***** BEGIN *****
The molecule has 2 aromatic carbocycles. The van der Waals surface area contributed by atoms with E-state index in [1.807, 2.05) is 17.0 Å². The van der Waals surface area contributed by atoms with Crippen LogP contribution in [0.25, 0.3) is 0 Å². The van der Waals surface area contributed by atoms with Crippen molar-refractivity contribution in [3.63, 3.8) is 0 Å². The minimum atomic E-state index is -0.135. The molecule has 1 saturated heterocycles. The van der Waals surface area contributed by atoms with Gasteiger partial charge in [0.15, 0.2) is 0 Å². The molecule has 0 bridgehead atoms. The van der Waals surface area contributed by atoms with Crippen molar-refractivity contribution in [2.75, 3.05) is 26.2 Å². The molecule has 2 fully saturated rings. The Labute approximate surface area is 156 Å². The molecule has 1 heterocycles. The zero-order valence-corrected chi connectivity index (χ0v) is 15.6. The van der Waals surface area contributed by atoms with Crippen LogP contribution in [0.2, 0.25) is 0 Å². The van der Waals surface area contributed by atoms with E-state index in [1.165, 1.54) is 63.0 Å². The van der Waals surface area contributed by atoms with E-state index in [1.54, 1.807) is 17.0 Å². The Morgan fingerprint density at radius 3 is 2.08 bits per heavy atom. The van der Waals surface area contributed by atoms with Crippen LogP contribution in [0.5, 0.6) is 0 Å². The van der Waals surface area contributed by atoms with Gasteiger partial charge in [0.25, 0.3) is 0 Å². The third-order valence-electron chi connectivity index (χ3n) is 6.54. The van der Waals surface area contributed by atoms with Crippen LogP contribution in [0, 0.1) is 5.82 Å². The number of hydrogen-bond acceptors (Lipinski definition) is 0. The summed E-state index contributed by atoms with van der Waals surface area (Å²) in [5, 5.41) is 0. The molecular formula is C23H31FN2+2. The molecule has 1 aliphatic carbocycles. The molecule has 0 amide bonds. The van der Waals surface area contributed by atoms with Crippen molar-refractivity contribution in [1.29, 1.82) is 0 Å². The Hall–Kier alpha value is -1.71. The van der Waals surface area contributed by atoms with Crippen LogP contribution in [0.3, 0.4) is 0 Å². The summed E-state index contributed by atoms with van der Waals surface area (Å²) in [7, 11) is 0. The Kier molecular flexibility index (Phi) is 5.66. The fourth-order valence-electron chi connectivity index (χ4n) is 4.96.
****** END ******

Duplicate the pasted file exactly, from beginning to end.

The molecule has 2 aromatic carbocycles. The van der Waals surface area contributed by atoms with E-state index in [1.807, 2.05) is 17.0 Å². The van der Waals surface area contributed by atoms with Crippen LogP contribution in [0.25, 0.3) is 0 Å². The van der Waals surface area contributed by atoms with Crippen molar-refractivity contribution in [3.63, 3.8) is 0 Å². The minimum atomic E-state index is -0.135. The molecule has 1 saturated heterocycles. The van der Waals surface area contributed by atoms with Gasteiger partial charge in [0.15, 0.2) is 0 Å². The molecule has 0 bridgehead atoms. The van der Waals surface area contributed by atoms with Crippen molar-refractivity contribution in [2.75, 3.05) is 26.2 Å². The molecule has 2 fully saturated rings. The Labute approximate surface area is 156 Å². The molecule has 1 heterocycles. The zero-order valence-corrected chi connectivity index (χ0v) is 15.6. The van der Waals surface area contributed by atoms with Crippen LogP contribution in [0.2, 0.25) is 0 Å². The van der Waals surface area contributed by atoms with E-state index in [1.165, 1.54) is 63.0 Å². The van der Waals surface area contributed by atoms with E-state index in [1.54, 1.807) is 17.0 Å². The Morgan fingerprint density at radius 3 is 2.08 bits per heavy atom. The van der Waals surface area contributed by atoms with Crippen LogP contribution in [0.5, 0.6) is 0 Å². The van der Waals surface area contributed by atoms with Gasteiger partial charge in [0.25, 0.3) is 0 Å². The third-order valence-electron chi connectivity index (χ3n) is 6.54. The van der Waals surface area contributed by atoms with Crippen LogP contribution in [0, 0.1) is 5.82 Å². The number of hydrogen-bond acceptors (Lipinski definition) is 0. The summed E-state index contributed by atoms with van der Waals surface area (Å²) in [5, 5.41) is 0. The molecular formula is C23H31FN2+2. The molecule has 1 aliphatic carbocycles. The molecule has 0 amide bonds. The van der Waals surface area contributed by atoms with Crippen molar-refractivity contribution in [1.29, 1.82) is 0 Å². The Hall–Kier alpha value is -1.71. The van der Waals surface area contributed by atoms with Crippen LogP contribution in [0.3, 0.4) is 0 Å². The summed E-state index contributed by atoms with van der Waals surface area (Å²) in [7, 11) is 0. The Kier molecular flexibility index (Phi) is 5.66. The fourth-order valence-electron chi connectivity index (χ4n) is 4.96.